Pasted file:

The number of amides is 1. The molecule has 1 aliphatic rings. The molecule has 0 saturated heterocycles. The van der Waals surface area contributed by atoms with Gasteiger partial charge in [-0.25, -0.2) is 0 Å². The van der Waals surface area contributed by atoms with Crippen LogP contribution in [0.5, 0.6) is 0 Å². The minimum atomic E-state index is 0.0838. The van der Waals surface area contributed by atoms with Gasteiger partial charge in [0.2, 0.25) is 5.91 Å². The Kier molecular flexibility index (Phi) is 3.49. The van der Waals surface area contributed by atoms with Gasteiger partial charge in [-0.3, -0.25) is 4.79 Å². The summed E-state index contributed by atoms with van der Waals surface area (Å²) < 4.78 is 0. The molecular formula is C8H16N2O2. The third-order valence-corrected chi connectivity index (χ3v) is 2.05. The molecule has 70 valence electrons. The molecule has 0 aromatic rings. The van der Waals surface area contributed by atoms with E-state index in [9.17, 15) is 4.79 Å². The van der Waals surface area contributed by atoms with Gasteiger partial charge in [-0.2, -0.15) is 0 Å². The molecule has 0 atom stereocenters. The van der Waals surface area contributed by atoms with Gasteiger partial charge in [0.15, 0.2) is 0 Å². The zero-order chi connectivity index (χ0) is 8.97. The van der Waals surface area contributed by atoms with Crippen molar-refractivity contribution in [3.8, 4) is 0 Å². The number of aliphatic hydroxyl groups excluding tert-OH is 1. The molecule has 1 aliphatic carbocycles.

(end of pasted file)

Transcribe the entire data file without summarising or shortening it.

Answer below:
The number of amides is 1. The molecule has 1 aliphatic rings. The molecule has 0 saturated heterocycles. The van der Waals surface area contributed by atoms with Gasteiger partial charge in [-0.25, -0.2) is 0 Å². The van der Waals surface area contributed by atoms with Crippen LogP contribution in [0.5, 0.6) is 0 Å². The minimum atomic E-state index is 0.0838. The van der Waals surface area contributed by atoms with Gasteiger partial charge in [0.2, 0.25) is 5.91 Å². The Kier molecular flexibility index (Phi) is 3.49. The van der Waals surface area contributed by atoms with Gasteiger partial charge in [-0.3, -0.25) is 4.79 Å². The summed E-state index contributed by atoms with van der Waals surface area (Å²) < 4.78 is 0. The molecular formula is C8H16N2O2. The third-order valence-corrected chi connectivity index (χ3v) is 2.05. The molecule has 70 valence electrons. The molecule has 0 aromatic rings. The van der Waals surface area contributed by atoms with E-state index in [9.17, 15) is 4.79 Å². The van der Waals surface area contributed by atoms with Gasteiger partial charge in [-0.2, -0.15) is 0 Å². The molecule has 0 atom stereocenters. The van der Waals surface area contributed by atoms with Gasteiger partial charge in [0.15, 0.2) is 0 Å². The zero-order chi connectivity index (χ0) is 8.97. The van der Waals surface area contributed by atoms with Crippen molar-refractivity contribution in [3.8, 4) is 0 Å². The number of aliphatic hydroxyl groups excluding tert-OH is 1. The molecule has 1 aliphatic carbocycles.